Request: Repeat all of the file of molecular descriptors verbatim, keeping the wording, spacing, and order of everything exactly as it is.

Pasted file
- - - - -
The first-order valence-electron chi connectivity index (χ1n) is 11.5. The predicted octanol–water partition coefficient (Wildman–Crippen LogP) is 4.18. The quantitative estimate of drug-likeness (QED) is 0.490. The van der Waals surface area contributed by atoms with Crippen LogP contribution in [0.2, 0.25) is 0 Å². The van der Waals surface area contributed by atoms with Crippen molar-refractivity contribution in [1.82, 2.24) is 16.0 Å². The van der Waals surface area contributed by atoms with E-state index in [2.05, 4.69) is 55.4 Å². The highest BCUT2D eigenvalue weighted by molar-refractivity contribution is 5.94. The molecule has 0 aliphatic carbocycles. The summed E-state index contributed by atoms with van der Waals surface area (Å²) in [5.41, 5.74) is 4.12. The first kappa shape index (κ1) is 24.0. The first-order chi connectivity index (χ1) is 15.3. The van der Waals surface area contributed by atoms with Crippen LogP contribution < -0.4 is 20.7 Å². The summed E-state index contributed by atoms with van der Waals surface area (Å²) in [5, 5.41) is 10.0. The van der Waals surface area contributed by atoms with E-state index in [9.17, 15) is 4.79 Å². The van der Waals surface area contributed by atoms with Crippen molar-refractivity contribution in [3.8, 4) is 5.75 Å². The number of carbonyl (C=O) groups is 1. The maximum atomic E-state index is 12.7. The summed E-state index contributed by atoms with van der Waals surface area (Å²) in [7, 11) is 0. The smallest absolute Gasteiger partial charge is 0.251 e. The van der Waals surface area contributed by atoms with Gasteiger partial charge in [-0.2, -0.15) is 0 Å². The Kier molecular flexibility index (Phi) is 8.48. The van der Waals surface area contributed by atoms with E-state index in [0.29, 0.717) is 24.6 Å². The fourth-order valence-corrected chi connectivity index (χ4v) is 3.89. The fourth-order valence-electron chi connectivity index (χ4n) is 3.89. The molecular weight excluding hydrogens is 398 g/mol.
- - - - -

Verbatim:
The first-order valence-electron chi connectivity index (χ1n) is 11.5. The predicted octanol–water partition coefficient (Wildman–Crippen LogP) is 4.18. The quantitative estimate of drug-likeness (QED) is 0.490. The van der Waals surface area contributed by atoms with Crippen LogP contribution in [0.2, 0.25) is 0 Å². The van der Waals surface area contributed by atoms with Crippen molar-refractivity contribution in [1.82, 2.24) is 16.0 Å². The van der Waals surface area contributed by atoms with E-state index in [2.05, 4.69) is 55.4 Å². The highest BCUT2D eigenvalue weighted by molar-refractivity contribution is 5.94. The molecule has 0 aliphatic carbocycles. The summed E-state index contributed by atoms with van der Waals surface area (Å²) in [5.41, 5.74) is 4.12. The first kappa shape index (κ1) is 24.0. The first-order chi connectivity index (χ1) is 15.3. The van der Waals surface area contributed by atoms with Crippen LogP contribution < -0.4 is 20.7 Å². The summed E-state index contributed by atoms with van der Waals surface area (Å²) in [5, 5.41) is 10.0. The van der Waals surface area contributed by atoms with E-state index in [9.17, 15) is 4.79 Å². The van der Waals surface area contributed by atoms with Crippen molar-refractivity contribution in [3.8, 4) is 5.75 Å². The number of carbonyl (C=O) groups is 1. The maximum atomic E-state index is 12.7. The summed E-state index contributed by atoms with van der Waals surface area (Å²) in [7, 11) is 0. The smallest absolute Gasteiger partial charge is 0.251 e. The van der Waals surface area contributed by atoms with Gasteiger partial charge in [-0.2, -0.15) is 0 Å². The Kier molecular flexibility index (Phi) is 8.48. The van der Waals surface area contributed by atoms with E-state index in [0.29, 0.717) is 24.6 Å². The fourth-order valence-corrected chi connectivity index (χ4v) is 3.89. The fourth-order valence-electron chi connectivity index (χ4n) is 3.89. The molecular weight excluding hydrogens is 398 g/mol.